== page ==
Asha is a student at the English Learning Center. She’s also a mom. And understands better than anyone the importance of education for her and her family.
Asha knows what life is like without it. She was in second grade when civil war broke out in Somalia and she, her mother, and 8 siblings fled to Kenya. They then spent 6 years in a refugee camp where they struggled to secure enough food and water, let alone an education.
When she arrived in the United States, Asha worked as much as she could in order to raise money to bring over family members who had been left behind. Her first job, as a janitor, included 13 hour days, starting at 4am.
After her whole family safely reunited in Minnesota, Asha was ready to return to the classroom. But life took another turn. She got married, and motherhood quickly followed. Though she was thrilled to be a mom, with 3 small children and no childcare, school again moved to a back burner. At the same time, not being able to fully communicate with others in English left her feeling deeply isolated.
Now that her kids are older, Asha’s finally getting the education she’s always wanted. She came to the English Learning Center last October and has progressed with remarkable speed. She says the ELC taught her to take learning outside the classroom and often returns to school after completing 20 pages in her math book overnight!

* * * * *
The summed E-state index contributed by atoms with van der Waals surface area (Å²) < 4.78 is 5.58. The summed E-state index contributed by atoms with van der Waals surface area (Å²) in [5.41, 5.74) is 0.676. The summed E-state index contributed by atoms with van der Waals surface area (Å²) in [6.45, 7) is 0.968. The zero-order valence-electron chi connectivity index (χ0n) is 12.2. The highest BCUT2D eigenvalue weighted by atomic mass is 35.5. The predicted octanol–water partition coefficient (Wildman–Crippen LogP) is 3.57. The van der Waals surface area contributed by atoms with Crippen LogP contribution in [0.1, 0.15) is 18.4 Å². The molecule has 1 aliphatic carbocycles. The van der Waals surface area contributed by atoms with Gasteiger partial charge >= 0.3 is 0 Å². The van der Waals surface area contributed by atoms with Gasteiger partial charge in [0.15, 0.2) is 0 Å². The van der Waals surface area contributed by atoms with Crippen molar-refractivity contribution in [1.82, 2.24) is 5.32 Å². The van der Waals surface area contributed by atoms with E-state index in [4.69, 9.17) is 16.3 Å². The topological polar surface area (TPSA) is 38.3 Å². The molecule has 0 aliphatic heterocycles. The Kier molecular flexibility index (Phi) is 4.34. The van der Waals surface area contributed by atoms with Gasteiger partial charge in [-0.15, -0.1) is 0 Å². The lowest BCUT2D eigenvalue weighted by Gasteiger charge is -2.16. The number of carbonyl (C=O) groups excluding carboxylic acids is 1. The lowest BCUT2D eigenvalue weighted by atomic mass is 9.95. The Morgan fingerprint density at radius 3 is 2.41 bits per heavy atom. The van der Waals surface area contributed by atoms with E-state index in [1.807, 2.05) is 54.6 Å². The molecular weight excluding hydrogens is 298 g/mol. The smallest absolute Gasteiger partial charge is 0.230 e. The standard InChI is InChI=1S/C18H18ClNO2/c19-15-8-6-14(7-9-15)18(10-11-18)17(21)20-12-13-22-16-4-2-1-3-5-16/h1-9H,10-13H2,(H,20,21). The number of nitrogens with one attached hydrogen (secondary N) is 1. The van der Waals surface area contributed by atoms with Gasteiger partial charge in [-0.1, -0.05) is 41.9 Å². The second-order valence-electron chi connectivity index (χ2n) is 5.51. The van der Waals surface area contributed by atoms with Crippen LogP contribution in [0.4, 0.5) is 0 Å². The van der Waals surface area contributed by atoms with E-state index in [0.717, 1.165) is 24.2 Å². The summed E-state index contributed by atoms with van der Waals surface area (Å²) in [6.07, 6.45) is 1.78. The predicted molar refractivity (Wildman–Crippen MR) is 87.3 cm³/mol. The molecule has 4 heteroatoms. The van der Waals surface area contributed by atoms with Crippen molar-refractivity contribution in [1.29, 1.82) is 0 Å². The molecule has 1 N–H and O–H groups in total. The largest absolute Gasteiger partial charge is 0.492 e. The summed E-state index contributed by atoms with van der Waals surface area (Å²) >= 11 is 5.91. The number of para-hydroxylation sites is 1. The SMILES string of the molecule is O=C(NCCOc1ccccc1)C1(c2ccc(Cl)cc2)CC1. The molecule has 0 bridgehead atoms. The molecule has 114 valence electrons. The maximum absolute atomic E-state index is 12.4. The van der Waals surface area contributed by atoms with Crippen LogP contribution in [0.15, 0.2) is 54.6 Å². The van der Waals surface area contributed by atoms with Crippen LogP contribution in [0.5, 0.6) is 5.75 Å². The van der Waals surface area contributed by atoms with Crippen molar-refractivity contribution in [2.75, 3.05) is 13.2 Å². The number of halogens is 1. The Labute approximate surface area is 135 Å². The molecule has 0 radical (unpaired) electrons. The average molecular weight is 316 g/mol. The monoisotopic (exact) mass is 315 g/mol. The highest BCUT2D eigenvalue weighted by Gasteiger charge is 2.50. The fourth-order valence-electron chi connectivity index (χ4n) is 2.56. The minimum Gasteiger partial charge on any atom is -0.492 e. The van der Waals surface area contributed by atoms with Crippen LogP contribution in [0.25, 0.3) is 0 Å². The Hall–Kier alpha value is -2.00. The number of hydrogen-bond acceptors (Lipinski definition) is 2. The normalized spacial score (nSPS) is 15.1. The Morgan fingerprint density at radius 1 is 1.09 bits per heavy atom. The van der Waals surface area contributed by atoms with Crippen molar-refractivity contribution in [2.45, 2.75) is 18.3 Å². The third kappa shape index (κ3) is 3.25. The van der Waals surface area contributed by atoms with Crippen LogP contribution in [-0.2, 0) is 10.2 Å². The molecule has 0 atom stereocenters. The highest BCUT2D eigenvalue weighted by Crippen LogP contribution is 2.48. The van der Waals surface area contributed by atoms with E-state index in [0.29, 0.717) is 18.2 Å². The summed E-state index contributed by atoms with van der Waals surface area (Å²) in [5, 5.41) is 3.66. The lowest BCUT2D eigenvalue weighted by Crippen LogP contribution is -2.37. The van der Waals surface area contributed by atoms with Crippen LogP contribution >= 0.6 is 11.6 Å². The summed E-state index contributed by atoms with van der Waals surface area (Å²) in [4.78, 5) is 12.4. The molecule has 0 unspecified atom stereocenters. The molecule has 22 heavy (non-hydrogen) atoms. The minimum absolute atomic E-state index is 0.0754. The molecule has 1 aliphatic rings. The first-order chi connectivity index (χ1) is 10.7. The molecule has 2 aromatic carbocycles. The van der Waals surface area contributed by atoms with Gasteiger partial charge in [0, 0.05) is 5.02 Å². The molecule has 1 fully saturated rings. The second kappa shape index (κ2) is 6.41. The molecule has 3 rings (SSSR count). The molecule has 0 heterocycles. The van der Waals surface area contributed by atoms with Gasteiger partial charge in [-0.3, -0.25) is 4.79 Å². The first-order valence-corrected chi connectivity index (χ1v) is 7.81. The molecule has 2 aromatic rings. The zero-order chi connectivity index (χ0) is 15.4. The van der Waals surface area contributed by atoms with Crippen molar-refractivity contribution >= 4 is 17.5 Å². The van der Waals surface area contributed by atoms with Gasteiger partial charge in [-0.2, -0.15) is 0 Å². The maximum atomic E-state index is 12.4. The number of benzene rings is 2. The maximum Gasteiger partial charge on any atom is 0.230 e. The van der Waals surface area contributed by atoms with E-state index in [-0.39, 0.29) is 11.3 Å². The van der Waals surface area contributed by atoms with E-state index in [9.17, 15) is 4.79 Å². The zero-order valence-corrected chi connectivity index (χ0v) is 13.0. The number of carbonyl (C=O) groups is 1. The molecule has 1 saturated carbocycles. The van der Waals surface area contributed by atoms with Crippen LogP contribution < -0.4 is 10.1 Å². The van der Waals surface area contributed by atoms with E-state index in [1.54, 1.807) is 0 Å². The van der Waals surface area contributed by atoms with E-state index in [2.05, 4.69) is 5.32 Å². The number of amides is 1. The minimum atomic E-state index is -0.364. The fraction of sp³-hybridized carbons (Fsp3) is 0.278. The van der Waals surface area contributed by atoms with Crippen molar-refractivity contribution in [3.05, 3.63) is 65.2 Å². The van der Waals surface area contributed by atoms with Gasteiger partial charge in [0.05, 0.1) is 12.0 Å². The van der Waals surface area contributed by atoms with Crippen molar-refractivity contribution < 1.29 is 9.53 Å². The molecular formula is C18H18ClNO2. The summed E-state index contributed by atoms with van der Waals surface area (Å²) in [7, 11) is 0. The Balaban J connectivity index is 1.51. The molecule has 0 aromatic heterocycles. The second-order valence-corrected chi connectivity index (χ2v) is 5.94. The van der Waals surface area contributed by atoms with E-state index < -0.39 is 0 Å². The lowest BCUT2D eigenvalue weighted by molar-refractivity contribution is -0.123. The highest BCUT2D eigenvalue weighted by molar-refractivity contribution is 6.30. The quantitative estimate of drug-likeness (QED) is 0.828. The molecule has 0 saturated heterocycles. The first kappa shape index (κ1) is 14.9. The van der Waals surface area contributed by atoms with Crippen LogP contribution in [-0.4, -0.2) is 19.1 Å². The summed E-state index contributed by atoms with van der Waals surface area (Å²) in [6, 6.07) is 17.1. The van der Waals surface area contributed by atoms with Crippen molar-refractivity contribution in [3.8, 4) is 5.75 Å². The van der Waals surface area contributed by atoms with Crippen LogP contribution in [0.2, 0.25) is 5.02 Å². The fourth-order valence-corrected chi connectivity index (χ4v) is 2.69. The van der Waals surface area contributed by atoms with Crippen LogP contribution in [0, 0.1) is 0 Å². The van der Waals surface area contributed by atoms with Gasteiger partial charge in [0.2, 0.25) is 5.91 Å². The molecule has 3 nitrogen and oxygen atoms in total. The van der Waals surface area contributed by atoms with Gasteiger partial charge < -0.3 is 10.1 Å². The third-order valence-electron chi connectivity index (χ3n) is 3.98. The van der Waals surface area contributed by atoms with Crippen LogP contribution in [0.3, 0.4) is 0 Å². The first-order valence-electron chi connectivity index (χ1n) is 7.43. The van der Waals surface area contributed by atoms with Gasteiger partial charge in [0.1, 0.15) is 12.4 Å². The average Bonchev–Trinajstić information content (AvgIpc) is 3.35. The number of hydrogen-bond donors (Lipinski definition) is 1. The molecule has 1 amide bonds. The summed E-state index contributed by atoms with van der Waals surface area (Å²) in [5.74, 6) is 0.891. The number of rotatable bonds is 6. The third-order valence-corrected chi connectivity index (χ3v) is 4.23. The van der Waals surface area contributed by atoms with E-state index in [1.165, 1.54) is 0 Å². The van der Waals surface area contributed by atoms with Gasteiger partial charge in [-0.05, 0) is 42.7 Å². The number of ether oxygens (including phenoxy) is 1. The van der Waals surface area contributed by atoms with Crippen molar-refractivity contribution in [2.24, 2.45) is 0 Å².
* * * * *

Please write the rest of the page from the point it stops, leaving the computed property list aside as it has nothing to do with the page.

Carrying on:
With this dedication, Asha expects to soon move into our highest level English class. From there, she hopes to earn her GED and, eventually, become a nurse.
But Asha’s working as much for her kids’ sake as her own. She knows that the more she learns, the more she will be able to help and support them in their academic success–and, ultimately, their lives. For example, before coming to the ELC, Asha had never been to a library. Now she goes often, and she makes sure her children go with her.
Like any mother, Asha wants her children to dream. And she wants to do everything she can to help them achieve those dreams. Her oldest daughter, now 15, wants to be a social worker because she has heard stories of how one helped Asha when she first arrived in the United States.
What would life be like without school? At the thought, Asha’s brow furrows, and she grows quiet. It’s not really a stretch for her to imagine. Finally, she says:
Without school, I would have a dark life. It would be like always being in a dark room, unable to see. Since coming here, there is now light shining. My eyes are open, and I have hope. I can be whatever I want. And so can my kids.